6 Tips to Nail Long Distance Collaboration
So hey, you’re an artist. And you know another artist that you’d like to work with; it could be an online friend, a friend in another state or country, or even multiple ones. Maybe you’re working on a website, design project, graphic novel, a large illustration, or even a comic. Take careful note, because we’re going to share the ins and outs, dos and don’ts of working long distance for all types of creatives.
1. Find a partner.
If you’re interested enough in long-distance collaboration to be reading this, you probably already have someone in mind. But first, you have to ask yourself an uncomfortable question: Can I trust this person? After all, not only are your art and your vision very personal, but if you’re attempting to make this project a monetary success, can you trust your partner not to demand more than your share or claim your work as their own?
Unfortunately, this is the kind of thing you can only confirm from personal experience, but when selecting a collaborator—whether it’s from your circle of friends or you’re hiring one—make sure to look at their history. This is easier if they’re a friend, since you can find other people that they’ve worked with and just ask them what this person is like. On the other hand, friends can also be tricky because it’s also easier to ignore red flags because you want to trust them.
The next consideration is time: does your partner have other life obligations that might conflict with their schedule or workload? If so, do they really have the energy to deal with their day job, care for their family, etc. while still putting their best foot forward for the project?
Once you’ve worked these things out, the next tip is…
2. Choose a Goal
When working by yourself, it’s a lot easier to just mess around and improvise until a piece of art emerges. However, unless you’re lucky enough to have collaborators with a lot of free time who love being around you, chances are you won’t have that luxury when you’re working with others. So it really helps to have a vision, a plan to get there, and a set of goalposts so you and your collaborators know what progress looks like. It might also help everyone stay motivated through a long project if there’s some incentive for reaching certain milestones.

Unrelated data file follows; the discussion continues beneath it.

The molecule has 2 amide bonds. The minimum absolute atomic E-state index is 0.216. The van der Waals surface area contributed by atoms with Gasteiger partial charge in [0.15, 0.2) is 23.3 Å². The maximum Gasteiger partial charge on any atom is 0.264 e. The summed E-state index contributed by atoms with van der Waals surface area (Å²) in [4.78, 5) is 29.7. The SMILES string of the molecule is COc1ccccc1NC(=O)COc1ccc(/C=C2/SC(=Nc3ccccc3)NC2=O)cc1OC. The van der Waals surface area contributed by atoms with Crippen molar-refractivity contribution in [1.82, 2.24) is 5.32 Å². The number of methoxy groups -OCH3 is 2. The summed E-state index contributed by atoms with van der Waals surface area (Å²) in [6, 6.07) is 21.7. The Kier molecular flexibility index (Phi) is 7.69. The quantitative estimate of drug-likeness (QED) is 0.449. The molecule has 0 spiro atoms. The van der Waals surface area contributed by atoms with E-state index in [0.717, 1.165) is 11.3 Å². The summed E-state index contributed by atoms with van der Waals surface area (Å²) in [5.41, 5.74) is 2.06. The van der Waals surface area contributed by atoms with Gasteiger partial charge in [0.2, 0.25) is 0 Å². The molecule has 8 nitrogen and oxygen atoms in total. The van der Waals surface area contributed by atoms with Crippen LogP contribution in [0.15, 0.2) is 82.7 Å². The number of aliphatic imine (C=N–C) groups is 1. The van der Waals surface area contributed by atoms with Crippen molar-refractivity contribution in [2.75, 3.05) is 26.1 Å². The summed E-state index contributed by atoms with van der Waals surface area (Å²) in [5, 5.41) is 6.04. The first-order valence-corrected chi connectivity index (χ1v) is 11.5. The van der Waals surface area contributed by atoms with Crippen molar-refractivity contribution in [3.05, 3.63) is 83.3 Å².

But in order to speed up this progress you’ll need a schedule.
3. Make a Schedule
Here’s another question you’ve probably thought about already: is this a one-time project or an ongoing one, like a series of articles or a web comic?
This decision is crucial. Especially in the latter case, you’ll need to separate the workload in a consistent way that you can both agree on, and create a schedule that suits both your needs.
A lot of this will depend on whether your deadlines are set by the client or self-imposed. If they are defined by the customer, it’s absolutely crucial that you figure out how to meet those deadlines consistently. If you and your partner define the deadlines, make sure to set realistic ones in the first place: although optimism is always a great asset, too much of it when setting due dates can ruin your project.
4. Keep a Buffer
No matter who’s setting your deadlines, once you have a client/audience and a schedule, you need to deliver on it. Unhappy clients can ruin your professional reputation, and even if you’re working on an unpaid passion project, unhappy fans can make you just as unhappy too.